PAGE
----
Following the Canadian Booksellers Association’s fourth national conference held June 3 to 5 near Toronto, the organization seems to have some soul-searching and tough decisions ahead. Timing its conference to suit its partner, the Retail Council of Canada, meant losing publishers and booksellers to BEA.

This year’s conference almost didn’t happen at all, CBA senior manager Jodi White told PW in the lead-up to the event. The previous year’s conference lost money after the federal government didn’t come through with promised funding for last year’s event, and there was no funding for this year either. Since the CBA could not afford to host a conference of its own, the solution organizers settled on was to combine the CBA conference with its partner organization the Retail Council of Canada’s annual gathering. The uncertainty had cost CBA planning time, but it hastily pulled together its own program, specific to bookselling, to complement the sessions and speakers offered by the RCC.

Unfortunately, the RCC was meeting on the same weekend that BookExpo America started in New York, and that time conflict kept many publishers and booksellers away. White said about 50 booksellers from across Canada attended this year, but that number was down significantly from the 2011 conference. There was a publishers’ zone set up among the other trade show booths, but Penguin Group Canada was the only publisher to staff a booth for the two-day conference. Distributor Login Canada and BookNet Canada had the only other booths.

White said that even though publishers were unable to have a physical presence at the show, she appreciated the other ways that they showed their support. Turn out for the Libris Awards on the evening of June 3, was good. Random House of Canada was a platinum sponsor and made the arrangements for Canadian literary stars Margaret Atwood and Michael Ondaatje to attend the awards. Margaret Atwood was given a lifetime achievement award and Ondaatje was chosen as author of the year. Barbara Howson, v-p of sales for House of Anansi Press, and Don Robinson, v-p of sales for Penguin Canada, participated in a panel discussion focused on ways that publishers and booksellers can collaborate and cooperate better together.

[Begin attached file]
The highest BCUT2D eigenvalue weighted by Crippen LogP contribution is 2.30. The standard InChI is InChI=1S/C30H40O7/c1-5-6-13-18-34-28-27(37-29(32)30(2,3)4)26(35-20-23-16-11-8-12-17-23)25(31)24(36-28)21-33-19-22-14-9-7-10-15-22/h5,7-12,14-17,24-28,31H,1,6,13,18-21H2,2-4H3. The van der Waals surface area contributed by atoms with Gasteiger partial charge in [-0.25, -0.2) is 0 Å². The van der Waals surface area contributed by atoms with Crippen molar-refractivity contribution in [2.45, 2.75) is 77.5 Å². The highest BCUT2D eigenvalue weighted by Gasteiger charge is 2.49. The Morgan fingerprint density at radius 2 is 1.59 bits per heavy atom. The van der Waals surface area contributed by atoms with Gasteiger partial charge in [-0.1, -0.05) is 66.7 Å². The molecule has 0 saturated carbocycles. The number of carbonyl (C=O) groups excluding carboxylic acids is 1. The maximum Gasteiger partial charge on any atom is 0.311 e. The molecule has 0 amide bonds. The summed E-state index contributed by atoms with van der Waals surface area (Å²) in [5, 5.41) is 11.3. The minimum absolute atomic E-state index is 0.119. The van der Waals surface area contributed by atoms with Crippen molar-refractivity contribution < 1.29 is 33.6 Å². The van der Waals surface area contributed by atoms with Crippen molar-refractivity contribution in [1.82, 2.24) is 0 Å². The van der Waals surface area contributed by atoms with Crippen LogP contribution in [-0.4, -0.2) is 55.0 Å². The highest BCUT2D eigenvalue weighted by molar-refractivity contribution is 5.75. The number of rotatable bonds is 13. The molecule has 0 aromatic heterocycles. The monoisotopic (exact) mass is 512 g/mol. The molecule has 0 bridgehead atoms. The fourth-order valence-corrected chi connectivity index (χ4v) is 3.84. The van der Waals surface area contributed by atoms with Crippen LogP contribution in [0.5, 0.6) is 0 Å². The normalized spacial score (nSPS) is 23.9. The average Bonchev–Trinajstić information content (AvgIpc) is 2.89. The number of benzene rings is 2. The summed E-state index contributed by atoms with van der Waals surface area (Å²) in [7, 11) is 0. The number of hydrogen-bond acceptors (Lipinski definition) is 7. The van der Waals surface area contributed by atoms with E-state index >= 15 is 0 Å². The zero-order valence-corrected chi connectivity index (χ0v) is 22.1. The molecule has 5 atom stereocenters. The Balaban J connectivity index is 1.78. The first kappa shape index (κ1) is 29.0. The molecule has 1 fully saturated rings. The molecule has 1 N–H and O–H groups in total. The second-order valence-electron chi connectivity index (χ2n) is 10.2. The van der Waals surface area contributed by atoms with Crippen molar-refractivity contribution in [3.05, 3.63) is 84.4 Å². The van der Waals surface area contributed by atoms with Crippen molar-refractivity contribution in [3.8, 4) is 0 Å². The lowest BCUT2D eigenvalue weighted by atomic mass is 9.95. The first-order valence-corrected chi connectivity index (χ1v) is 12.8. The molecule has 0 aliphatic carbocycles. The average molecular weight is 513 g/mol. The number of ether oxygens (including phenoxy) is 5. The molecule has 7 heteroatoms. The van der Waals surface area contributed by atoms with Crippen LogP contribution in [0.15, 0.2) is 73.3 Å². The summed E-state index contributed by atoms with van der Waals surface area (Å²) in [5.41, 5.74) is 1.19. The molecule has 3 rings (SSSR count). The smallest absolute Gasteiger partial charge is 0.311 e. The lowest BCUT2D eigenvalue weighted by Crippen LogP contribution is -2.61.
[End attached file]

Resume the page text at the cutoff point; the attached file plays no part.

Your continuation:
“I’m happy with the number of booksellers and publisher support we did get. I just think we need to build on that,” said Christopher Smith, owner of Collected Works in Ottawa and v-p of the CBA. But because the retail council has plans to have its conference at the same time as BEA for at least the next two years, the CBA will have to weigh the possibility of drawing more booksellers and publishers for whom BEA is an important show.

The value of combining the conference with the RCC got mixed reviews. Chris Tabor, general manager of the campus bookstore at Queen’s University in Kingston, Ont. called it “a stroke of genius.” Heather Kuipers, owner of Ella Minnow bookstore in Toronto, questioned it more. “Do we need the retail experts? I think we do to some degree, but we also hear the same information every year,” she said. “Our strongest stuff comes from when we are just sitting down together asking what do you do at your store? This is what I do at mine.”